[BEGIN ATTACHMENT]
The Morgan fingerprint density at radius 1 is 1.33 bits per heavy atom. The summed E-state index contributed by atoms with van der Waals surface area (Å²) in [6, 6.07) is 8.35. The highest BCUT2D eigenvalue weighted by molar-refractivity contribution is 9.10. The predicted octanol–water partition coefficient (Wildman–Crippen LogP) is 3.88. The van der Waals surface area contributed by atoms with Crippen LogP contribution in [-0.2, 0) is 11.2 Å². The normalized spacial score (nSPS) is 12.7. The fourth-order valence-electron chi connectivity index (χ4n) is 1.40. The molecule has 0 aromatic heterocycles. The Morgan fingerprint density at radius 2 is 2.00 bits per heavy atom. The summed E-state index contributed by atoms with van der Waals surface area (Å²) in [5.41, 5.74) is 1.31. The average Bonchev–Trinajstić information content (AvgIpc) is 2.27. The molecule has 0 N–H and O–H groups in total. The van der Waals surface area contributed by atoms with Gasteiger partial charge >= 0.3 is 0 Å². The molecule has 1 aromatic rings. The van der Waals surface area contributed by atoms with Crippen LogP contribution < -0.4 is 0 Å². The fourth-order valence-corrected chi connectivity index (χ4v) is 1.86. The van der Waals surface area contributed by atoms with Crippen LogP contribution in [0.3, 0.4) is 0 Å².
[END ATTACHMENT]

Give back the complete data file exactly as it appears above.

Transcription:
The Morgan fingerprint density at radius 1 is 1.33 bits per heavy atom. The summed E-state index contributed by atoms with van der Waals surface area (Å²) in [6, 6.07) is 8.35. The highest BCUT2D eigenvalue weighted by molar-refractivity contribution is 9.10. The predicted octanol–water partition coefficient (Wildman–Crippen LogP) is 3.88. The van der Waals surface area contributed by atoms with Crippen LogP contribution in [-0.2, 0) is 11.2 Å². The normalized spacial score (nSPS) is 12.7. The fourth-order valence-electron chi connectivity index (χ4n) is 1.40. The molecule has 0 aromatic heterocycles. The Morgan fingerprint density at radius 2 is 2.00 bits per heavy atom. The summed E-state index contributed by atoms with van der Waals surface area (Å²) in [5.41, 5.74) is 1.31. The average Bonchev–Trinajstić information content (AvgIpc) is 2.27. The molecule has 0 N–H and O–H groups in total. The van der Waals surface area contributed by atoms with Gasteiger partial charge >= 0.3 is 0 Å². The molecule has 1 aromatic rings. The van der Waals surface area contributed by atoms with Crippen LogP contribution < -0.4 is 0 Å². The fourth-order valence-corrected chi connectivity index (χ4v) is 1.86. The van der Waals surface area contributed by atoms with Crippen LogP contribution in [0.3, 0.4) is 0 Å².